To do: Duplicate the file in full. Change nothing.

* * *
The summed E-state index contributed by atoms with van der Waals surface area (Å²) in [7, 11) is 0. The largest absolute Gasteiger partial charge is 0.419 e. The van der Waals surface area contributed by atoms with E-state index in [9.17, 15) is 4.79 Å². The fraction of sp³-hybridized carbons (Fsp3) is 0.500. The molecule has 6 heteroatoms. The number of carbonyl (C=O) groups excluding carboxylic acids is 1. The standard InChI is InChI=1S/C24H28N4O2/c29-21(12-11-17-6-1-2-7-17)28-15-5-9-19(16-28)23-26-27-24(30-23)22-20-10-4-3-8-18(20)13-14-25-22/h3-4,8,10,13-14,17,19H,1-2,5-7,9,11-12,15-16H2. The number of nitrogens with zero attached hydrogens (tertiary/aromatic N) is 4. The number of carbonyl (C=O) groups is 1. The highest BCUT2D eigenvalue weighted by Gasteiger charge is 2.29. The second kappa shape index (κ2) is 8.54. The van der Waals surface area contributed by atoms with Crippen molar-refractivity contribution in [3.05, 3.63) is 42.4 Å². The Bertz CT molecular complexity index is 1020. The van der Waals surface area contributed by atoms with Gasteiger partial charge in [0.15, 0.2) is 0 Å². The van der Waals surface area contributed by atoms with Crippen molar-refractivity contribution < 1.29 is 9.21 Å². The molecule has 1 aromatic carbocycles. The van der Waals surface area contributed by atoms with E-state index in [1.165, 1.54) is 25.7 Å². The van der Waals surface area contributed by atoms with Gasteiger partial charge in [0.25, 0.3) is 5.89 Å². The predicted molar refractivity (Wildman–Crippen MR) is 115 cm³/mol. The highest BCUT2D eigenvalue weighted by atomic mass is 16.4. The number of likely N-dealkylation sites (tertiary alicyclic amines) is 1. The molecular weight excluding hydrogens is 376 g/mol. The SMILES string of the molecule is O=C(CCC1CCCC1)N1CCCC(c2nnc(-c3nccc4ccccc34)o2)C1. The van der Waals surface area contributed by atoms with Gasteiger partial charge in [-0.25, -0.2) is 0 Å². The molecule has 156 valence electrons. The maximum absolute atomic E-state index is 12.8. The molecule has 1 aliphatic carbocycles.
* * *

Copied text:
The summed E-state index contributed by atoms with van der Waals surface area (Å²) in [7, 11) is 0. The largest absolute Gasteiger partial charge is 0.419 e. The van der Waals surface area contributed by atoms with E-state index in [9.17, 15) is 4.79 Å². The fraction of sp³-hybridized carbons (Fsp3) is 0.500. The molecule has 6 heteroatoms. The number of carbonyl (C=O) groups excluding carboxylic acids is 1. The standard InChI is InChI=1S/C24H28N4O2/c29-21(12-11-17-6-1-2-7-17)28-15-5-9-19(16-28)23-26-27-24(30-23)22-20-10-4-3-8-18(20)13-14-25-22/h3-4,8,10,13-14,17,19H,1-2,5-7,9,11-12,15-16H2. The number of nitrogens with zero attached hydrogens (tertiary/aromatic N) is 4. The number of carbonyl (C=O) groups is 1. The highest BCUT2D eigenvalue weighted by Gasteiger charge is 2.29. The second kappa shape index (κ2) is 8.54. The van der Waals surface area contributed by atoms with Crippen molar-refractivity contribution in [3.05, 3.63) is 42.4 Å². The Bertz CT molecular complexity index is 1020. The van der Waals surface area contributed by atoms with Gasteiger partial charge in [0.15, 0.2) is 0 Å². The van der Waals surface area contributed by atoms with Crippen molar-refractivity contribution < 1.29 is 9.21 Å². The molecule has 1 aromatic carbocycles. The van der Waals surface area contributed by atoms with E-state index in [1.165, 1.54) is 25.7 Å². The van der Waals surface area contributed by atoms with Gasteiger partial charge in [0.25, 0.3) is 5.89 Å². The predicted molar refractivity (Wildman–Crippen MR) is 115 cm³/mol. The highest BCUT2D eigenvalue weighted by atomic mass is 16.4. The number of likely N-dealkylation sites (tertiary alicyclic amines) is 1. The molecular weight excluding hydrogens is 376 g/mol. The SMILES string of the molecule is O=C(CCC1CCCC1)N1CCCC(c2nnc(-c3nccc4ccccc34)o2)C1. The van der Waals surface area contributed by atoms with Gasteiger partial charge in [-0.25, -0.2) is 0 Å². The molecule has 156 valence electrons. The maximum absolute atomic E-state index is 12.8. The molecule has 1 aliphatic carbocycles.